Redevelopment of the outdated Sacramento Airport was finally completed at the beginning of October and flights began taking off from the new Terminal B starting on October 6th. Dubbed "The Big Build," the $1 billion project transforms California's state capital into a major international flight hub with the capacity to serve 16 million passengers each year. Aiming for LEED Silver certification, the project incorporates a series of passive design strategies along with three-story glass curtain walls, high performance lighting systems, and building automation to minimize energy use. The new Terminal B at Sacramento's International Airport was designed by Corgan Associates, Inc. in association with Fentress Architects.
Sacramento’s nickname is the City of Trees and the design for the airport was directly inspired by the canopy affect of the tree-lined streets. The terminal is a reinterpretation of those shady streets featuring tall structural posts and a canopy of beams that let filtered light stream in from above. Three-story glass curtain walls with louvered shades further pull in natural daylighting without taking on too much solar heat. The new Central Terminal B consists of a 425,000 sq. ft. landside terminal supported by a 315,000 sq. ft. airside concourse building, which are connected by an automated people mover (APM) system. The $1.04 billion terminal redevelopment project replaces the outdated 1967 passenger terminal building and increases the traveler capacity.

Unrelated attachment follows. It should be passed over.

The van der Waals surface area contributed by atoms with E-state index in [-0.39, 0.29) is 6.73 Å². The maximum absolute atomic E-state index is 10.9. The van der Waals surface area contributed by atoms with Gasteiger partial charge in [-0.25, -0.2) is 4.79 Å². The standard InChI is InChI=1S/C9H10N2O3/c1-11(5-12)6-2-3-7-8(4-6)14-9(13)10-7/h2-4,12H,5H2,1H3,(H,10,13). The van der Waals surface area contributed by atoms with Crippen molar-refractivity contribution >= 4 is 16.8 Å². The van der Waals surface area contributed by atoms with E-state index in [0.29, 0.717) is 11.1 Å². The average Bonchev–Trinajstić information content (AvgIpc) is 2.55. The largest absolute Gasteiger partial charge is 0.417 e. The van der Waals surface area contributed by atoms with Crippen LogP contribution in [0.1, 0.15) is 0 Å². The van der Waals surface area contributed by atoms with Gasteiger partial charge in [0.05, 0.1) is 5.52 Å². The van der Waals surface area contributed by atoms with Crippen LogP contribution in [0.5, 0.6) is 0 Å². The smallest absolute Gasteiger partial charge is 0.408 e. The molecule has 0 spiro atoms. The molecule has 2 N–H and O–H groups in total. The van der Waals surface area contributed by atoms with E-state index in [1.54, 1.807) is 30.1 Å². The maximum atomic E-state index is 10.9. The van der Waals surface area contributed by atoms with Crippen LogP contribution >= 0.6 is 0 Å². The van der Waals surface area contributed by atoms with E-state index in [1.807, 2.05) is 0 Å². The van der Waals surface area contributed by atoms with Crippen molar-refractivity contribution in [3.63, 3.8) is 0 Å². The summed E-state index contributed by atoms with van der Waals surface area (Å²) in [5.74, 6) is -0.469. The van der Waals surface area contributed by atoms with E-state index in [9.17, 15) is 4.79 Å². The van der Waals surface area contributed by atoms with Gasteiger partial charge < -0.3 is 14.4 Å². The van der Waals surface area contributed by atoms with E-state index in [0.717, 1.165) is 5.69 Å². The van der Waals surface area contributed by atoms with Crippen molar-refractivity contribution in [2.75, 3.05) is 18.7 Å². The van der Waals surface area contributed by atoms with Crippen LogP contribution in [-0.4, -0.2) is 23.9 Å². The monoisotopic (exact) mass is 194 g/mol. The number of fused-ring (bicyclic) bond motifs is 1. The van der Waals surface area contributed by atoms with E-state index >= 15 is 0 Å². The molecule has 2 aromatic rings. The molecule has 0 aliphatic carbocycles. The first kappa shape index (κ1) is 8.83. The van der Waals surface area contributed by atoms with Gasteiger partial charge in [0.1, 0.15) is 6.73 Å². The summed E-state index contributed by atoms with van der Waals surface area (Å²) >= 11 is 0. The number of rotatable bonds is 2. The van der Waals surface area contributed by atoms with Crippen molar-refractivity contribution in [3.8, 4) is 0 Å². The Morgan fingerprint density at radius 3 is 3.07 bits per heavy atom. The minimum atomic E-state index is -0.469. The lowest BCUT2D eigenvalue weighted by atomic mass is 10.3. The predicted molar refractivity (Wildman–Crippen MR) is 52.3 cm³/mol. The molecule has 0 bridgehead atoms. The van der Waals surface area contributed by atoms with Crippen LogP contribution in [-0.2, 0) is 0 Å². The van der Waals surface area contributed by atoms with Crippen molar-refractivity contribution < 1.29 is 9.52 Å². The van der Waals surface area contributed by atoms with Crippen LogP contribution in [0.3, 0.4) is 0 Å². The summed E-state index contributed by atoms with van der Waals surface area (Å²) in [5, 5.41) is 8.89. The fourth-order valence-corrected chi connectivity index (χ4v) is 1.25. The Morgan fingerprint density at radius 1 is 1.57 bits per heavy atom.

With 19 gates, the aircourse has been designed to achieve LEED Silver certification and includes a number of strategies to minimize its impact. First, low-e glazing, enhanced daylighting, solar shading and natural ventilation via stack effect all help to take advantage of free heat, cooling and lighting. Then energy efficient lighting, building automation and high performance mechanical systems minimize energy use. A number of recycled materials were used including structural steel and concrete, terrazzo flooring with high recycled content, reclaimed old-growth redwood as well as certified wood and low VOC content materials. Formerly developed areas were reclaimed with native vegetation and water efficient irrigation minimizes potable water usage. The new airport also features increased access to public transportation, enhanced building commissioning, green housekeeping, and a recycling program. As one of the newest terminal development projects in the country, Central Terminal B shows what is possible in terms of sustainable design.
Images © Corgan Associates, Inc.